Column on Why Not Socialism?

Why Not Socialism?
Tibor R. Machan
It is no scare tactic to raise the specter of a socialist America these
days. First, it was Senator Hillary Rodham Clinton whose candidacy
promised to take socialism front and center as America’s official
ideology. Clinton’s book, It Takes A Village (Simon & Schuster, 1996),
unabashedly affirms the socialist ideal, arguing that individualism must
be rejected in favor of collectivism, wherein all of us are part of one
social whole, exactly as Karl Marx had argued in several of his works.
(See, most accessibly, Marx’s posthumously published Grundrisse for a very
clear example.)
Senator Barack Obama, too, clearly shows a preference for the socialist
system, as in his exchange with Joe the Plumber where he made it crystal
clear that he wants to spread the wealth no matter whose wealth it is
(certainly not his own) and in his life long association with socialist
groups and projects.
Senator Joe Biden, too, has his socialist credentials. During the
hearings of the Senate Judiciary Committee concerning the nomination to
the U. S. Supreme Court of Clarence Thomas, Senator Biden openly ridiculed
the ideas of those who champion the right to private property. He held up
Professor Richard Epstein’s book, Takings: Private Property and the Power
of Eminent Domain (Harvard University Press, 1985), which affirms that
principle, in order to openly reject its ideas. (It was Marx and Engels,
in their Communist Manifesto, who made it abundantly clear that to advance
toward socialism and, in time, communism, the principle of the right to
private property must be abolished!)
Variations of socialism have, of course, managed to get established in
different societies without any violent revolution–just consider how
National Socialism triumphed in Germany’s Weimar Republic, ushering in
Hitler’s regime, and how Hugo Chavez got elected in Venezuela and promptly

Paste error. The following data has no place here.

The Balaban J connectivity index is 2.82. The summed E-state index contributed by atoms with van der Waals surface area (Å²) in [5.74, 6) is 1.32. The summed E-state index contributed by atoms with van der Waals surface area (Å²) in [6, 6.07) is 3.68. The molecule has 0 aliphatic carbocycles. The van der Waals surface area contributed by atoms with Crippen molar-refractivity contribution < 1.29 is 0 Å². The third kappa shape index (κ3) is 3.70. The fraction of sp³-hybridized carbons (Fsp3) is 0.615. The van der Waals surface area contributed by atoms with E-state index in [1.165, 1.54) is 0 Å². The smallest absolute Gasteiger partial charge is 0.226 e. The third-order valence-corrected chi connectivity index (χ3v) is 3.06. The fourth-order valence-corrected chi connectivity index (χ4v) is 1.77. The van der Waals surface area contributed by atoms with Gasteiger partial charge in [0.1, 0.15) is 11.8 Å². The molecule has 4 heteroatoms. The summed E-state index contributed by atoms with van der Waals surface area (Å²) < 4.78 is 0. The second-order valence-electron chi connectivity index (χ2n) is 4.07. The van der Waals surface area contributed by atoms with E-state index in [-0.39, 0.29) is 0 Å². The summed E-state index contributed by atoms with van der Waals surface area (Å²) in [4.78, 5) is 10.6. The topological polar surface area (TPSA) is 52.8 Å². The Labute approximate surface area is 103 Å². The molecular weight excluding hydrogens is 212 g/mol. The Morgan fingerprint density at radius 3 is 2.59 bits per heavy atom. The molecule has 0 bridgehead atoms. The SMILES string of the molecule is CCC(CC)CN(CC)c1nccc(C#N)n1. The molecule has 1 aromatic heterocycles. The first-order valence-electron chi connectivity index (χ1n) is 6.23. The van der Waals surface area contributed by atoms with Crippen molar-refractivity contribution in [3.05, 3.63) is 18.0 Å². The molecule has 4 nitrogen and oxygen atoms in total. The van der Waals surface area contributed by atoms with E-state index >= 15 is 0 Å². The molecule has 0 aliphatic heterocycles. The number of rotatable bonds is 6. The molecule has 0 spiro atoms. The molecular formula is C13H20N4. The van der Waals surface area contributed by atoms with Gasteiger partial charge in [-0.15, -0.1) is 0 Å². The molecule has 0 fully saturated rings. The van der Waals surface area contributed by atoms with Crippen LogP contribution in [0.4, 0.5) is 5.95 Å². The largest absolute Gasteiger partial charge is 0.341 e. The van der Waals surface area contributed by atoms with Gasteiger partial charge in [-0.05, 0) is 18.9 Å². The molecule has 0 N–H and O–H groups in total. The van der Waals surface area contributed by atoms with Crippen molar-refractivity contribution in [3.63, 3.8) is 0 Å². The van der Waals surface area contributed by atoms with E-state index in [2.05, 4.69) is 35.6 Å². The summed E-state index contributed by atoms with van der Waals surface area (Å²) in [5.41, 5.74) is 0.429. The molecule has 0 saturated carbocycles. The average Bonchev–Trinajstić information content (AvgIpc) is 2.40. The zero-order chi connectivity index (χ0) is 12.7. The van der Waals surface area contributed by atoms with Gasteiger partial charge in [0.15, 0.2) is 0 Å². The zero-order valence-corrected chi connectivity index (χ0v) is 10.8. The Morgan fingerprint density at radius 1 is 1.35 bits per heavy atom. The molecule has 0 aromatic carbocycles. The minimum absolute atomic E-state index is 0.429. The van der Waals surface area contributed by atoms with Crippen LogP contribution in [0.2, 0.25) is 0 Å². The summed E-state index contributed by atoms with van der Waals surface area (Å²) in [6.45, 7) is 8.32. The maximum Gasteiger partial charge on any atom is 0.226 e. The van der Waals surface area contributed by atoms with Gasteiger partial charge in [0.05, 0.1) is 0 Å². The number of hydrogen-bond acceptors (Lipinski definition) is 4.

installed his version of fascistic socialism. Marx himself pointed this
out in a speech he gave in Holland in 1983, arguing that in more or less
democratic countries the revolution can be achieved via the ballot box.
The notion that it cannot happen here is completely silly. Yes, America
has a pretty good constitution and its Bill of Rights would seem to be a
good defense against establishing a socialist or fascist regime. In fact,
however, no written constitution alone can fend off such a development,
not without the beliefs of the bulk of the citizenry backing up the ideas
and ideals of that anti-socialist constitution. Given how powerful the
temptation is to seek the help of an all powerful government to promote
one’s economic agenda of taking from Peter to provide for Paul–the
central element of Senator Clinton’s and now Obama’s health care proposal
and, of course, of the idea of "spreading the wealth" and given how weak
is the conviction in America of the basic principles of the Declaration of
Independence–all that stuff about everyone having unalienable rights to
one’s life, liberty, and pursuit of happiness–the prospect of real
socialism in the U. S. A. is no longer a version of McCarthyism.
Of course many Americans would be shocked to learn that they are being
complicit in ushering in socialism in their country. They only want
moderate wealth redistribution–they want to spread the wealth but within
limits; they want their children to be socialized, along lines spelled out
in Senator Clinton’s book, but only to a point. In short, most Americans
believe in what political theorists now call market socialism–a kind of
impossible combination of socialism and the free market. They want a
robust welfare state.
Trouble is there is no coherent idea of market socialism or even the
welfare state that provides solid limits to the power of government and
secures an individual’s rights to life and liberty, let alone property.
The pursuit of the public interest, the common good, the welfare of
society as a whole, necessarily amounts to pursuing the good of just some
members of society as understood by a few of those members. The only valid
public interest is what the American Founders identified, namely, securing
everyone’s basic, individual rights to their lives, liberty and pursuit of
happiness. Every other idea of the welfare of society or the public or
some such notion amounts to handing power to some few members who will
then wield it without a clue as to what else to aim for but their own
agenda. There is, in other words, no valid socialist idea, no valid
welfare of the state, nada! It all comes down to the dictatorship of a
few, just as it did in Soviet Russia and Nazi Germany, Cuba, North Korea,
China, and now Venezuela. The rest is all some feeble attempt to square
the circle.

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